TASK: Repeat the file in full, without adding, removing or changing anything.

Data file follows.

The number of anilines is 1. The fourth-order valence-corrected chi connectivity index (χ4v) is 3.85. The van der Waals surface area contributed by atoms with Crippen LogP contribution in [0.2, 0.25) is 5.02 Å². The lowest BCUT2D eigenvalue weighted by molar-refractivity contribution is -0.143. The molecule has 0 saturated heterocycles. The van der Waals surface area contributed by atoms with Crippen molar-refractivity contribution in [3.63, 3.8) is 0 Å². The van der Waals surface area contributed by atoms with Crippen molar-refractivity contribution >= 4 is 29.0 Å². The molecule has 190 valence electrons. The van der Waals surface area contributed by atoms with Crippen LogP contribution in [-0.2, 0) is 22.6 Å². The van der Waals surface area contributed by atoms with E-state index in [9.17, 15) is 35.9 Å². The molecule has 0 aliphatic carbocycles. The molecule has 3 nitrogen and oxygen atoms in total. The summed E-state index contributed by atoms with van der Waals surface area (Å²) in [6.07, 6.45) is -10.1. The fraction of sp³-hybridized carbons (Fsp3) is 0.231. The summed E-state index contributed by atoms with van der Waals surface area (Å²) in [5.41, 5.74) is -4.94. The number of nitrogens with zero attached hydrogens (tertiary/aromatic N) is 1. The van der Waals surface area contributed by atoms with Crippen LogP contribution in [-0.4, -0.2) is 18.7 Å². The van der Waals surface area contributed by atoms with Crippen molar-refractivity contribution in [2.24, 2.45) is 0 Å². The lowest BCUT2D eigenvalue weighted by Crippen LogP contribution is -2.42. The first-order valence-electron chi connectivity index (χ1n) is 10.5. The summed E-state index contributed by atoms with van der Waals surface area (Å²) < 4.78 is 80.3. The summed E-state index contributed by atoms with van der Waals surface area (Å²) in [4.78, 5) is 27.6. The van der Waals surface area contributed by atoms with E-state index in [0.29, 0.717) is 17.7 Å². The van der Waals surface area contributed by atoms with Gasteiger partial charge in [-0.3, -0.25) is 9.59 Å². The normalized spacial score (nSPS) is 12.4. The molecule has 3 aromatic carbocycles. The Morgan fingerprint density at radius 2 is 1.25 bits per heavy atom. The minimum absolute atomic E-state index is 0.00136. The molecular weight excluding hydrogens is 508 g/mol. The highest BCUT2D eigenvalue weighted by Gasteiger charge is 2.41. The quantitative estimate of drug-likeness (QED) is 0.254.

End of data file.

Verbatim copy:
The number of anilines is 1. The fourth-order valence-corrected chi connectivity index (χ4v) is 3.85. The van der Waals surface area contributed by atoms with Crippen LogP contribution in [0.2, 0.25) is 5.02 Å². The lowest BCUT2D eigenvalue weighted by molar-refractivity contribution is -0.143. The molecule has 0 saturated heterocycles. The van der Waals surface area contributed by atoms with Crippen molar-refractivity contribution in [3.63, 3.8) is 0 Å². The van der Waals surface area contributed by atoms with Crippen molar-refractivity contribution >= 4 is 29.0 Å². The molecule has 190 valence electrons. The van der Waals surface area contributed by atoms with Crippen LogP contribution in [-0.2, 0) is 22.6 Å². The van der Waals surface area contributed by atoms with E-state index in [9.17, 15) is 35.9 Å². The molecule has 0 aliphatic carbocycles. The molecule has 3 nitrogen and oxygen atoms in total. The summed E-state index contributed by atoms with van der Waals surface area (Å²) in [6.07, 6.45) is -10.1. The fraction of sp³-hybridized carbons (Fsp3) is 0.231. The summed E-state index contributed by atoms with van der Waals surface area (Å²) in [5.41, 5.74) is -4.94. The number of nitrogens with zero attached hydrogens (tertiary/aromatic N) is 1. The van der Waals surface area contributed by atoms with Crippen LogP contribution in [-0.4, -0.2) is 18.7 Å². The van der Waals surface area contributed by atoms with Crippen molar-refractivity contribution in [2.24, 2.45) is 0 Å². The lowest BCUT2D eigenvalue weighted by Crippen LogP contribution is -2.42. The first-order valence-electron chi connectivity index (χ1n) is 10.5. The summed E-state index contributed by atoms with van der Waals surface area (Å²) < 4.78 is 80.3. The summed E-state index contributed by atoms with van der Waals surface area (Å²) in [4.78, 5) is 27.6. The van der Waals surface area contributed by atoms with E-state index in [0.29, 0.717) is 17.7 Å². The van der Waals surface area contributed by atoms with Gasteiger partial charge in [-0.3, -0.25) is 9.59 Å². The normalized spacial score (nSPS) is 12.4. The molecule has 3 aromatic carbocycles. The Morgan fingerprint density at radius 2 is 1.25 bits per heavy atom. The minimum absolute atomic E-state index is 0.00136. The molecular weight excluding hydrogens is 508 g/mol. The highest BCUT2D eigenvalue weighted by Gasteiger charge is 2.41. The quantitative estimate of drug-likeness (QED) is 0.254.